Italian Senate Expected to Pass Austerity Measures

Posted July 14th, 2011 at 7:25 am (UTC-5)
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Italy’s upper house of parliament is set to approve drastic budget cuts on Thursday aimed at calming market fears about the sustainability of the country’s public debt.

The four-year austerity plan, worth at least $57 billion, is expected to be passed by the Italian Senate on Thursday and by the lower house on Friday.

The austerity measures are intended to cut Italy’s debt, which is equivalent to 120 percent of the nation’s output. Easing the debt burden makes it more likely that the loans will be repaid, so lenders will offer lower interest rates, cutting borrowing costs.

The International Monetary fund called Tuesday for “decisive implementation” by Italy to cut its public debt after investors continued to dump Italian bonds.

Global stock prices had fallen sharply earlier this week in part because investors grew more worried that the European debt crisis might hit Italy next. Investors apparently were shaken by political bickering in Italy’s government over a proposed austerity budget that would cut its debt.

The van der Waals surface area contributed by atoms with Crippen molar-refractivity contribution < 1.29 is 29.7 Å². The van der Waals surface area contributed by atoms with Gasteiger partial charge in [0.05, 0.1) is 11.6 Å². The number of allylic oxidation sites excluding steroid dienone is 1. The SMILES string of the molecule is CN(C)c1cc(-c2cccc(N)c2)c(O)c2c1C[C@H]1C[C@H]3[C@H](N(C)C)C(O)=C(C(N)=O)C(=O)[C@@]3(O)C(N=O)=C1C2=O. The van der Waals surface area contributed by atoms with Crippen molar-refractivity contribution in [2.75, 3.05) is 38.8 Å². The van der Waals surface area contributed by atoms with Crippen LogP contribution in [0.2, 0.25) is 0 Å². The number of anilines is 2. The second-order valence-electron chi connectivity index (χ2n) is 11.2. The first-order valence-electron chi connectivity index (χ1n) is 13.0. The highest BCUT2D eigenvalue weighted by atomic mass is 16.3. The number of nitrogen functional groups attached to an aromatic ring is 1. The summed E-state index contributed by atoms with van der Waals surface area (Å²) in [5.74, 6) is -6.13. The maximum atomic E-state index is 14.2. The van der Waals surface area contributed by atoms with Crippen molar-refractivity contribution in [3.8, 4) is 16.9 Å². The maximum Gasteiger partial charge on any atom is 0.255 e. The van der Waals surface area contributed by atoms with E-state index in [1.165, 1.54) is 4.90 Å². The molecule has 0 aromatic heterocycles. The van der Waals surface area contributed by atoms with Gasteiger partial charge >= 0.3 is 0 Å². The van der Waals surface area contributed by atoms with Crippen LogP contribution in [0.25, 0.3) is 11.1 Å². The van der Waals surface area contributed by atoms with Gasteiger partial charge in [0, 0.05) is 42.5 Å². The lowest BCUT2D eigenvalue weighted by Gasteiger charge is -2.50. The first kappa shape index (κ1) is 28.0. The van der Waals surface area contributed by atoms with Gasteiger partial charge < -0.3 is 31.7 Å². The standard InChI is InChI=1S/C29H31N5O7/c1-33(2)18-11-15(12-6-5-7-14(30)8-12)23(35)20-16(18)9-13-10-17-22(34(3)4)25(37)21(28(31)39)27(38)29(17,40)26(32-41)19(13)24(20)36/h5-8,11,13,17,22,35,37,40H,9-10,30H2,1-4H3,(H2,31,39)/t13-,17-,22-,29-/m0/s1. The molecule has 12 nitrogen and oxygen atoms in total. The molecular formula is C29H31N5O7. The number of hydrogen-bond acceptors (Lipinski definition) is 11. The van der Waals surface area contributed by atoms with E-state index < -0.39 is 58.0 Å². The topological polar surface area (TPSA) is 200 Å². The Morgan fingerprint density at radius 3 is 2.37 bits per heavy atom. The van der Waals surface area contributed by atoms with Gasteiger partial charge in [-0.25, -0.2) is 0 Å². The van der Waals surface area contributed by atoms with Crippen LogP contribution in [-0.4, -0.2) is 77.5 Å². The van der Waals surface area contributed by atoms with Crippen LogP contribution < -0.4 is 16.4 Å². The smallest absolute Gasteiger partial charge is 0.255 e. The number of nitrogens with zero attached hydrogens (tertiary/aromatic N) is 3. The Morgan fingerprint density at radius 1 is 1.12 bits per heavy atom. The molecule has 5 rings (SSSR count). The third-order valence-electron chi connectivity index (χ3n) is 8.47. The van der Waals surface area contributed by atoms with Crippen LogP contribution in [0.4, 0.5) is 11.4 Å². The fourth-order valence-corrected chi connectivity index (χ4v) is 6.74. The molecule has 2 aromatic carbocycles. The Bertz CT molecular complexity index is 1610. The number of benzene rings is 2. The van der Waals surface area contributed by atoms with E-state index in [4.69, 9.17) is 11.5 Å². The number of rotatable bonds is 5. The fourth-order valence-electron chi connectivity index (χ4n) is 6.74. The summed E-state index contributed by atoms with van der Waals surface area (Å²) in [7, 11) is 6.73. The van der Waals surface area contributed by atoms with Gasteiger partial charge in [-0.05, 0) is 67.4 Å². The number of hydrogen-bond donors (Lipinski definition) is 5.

Italy’s opposition parties, largely opposed to austerity measures, are calling for elections to be held after they are approved. Many have also called for the resignation of Prime Minister Silvio Berlusconi, saying he is too politically weak to guide the nation through its debt crisis.

So far, Ireland, Portugal and Greece have received emergency loans from other European Union nations. Top IMF officials continue to work on a second economic bailout for Greece.

Bailing out Italy would be more difficult because it has Europe’s third-largest economy and is far bigger than the countries that have received aid so far.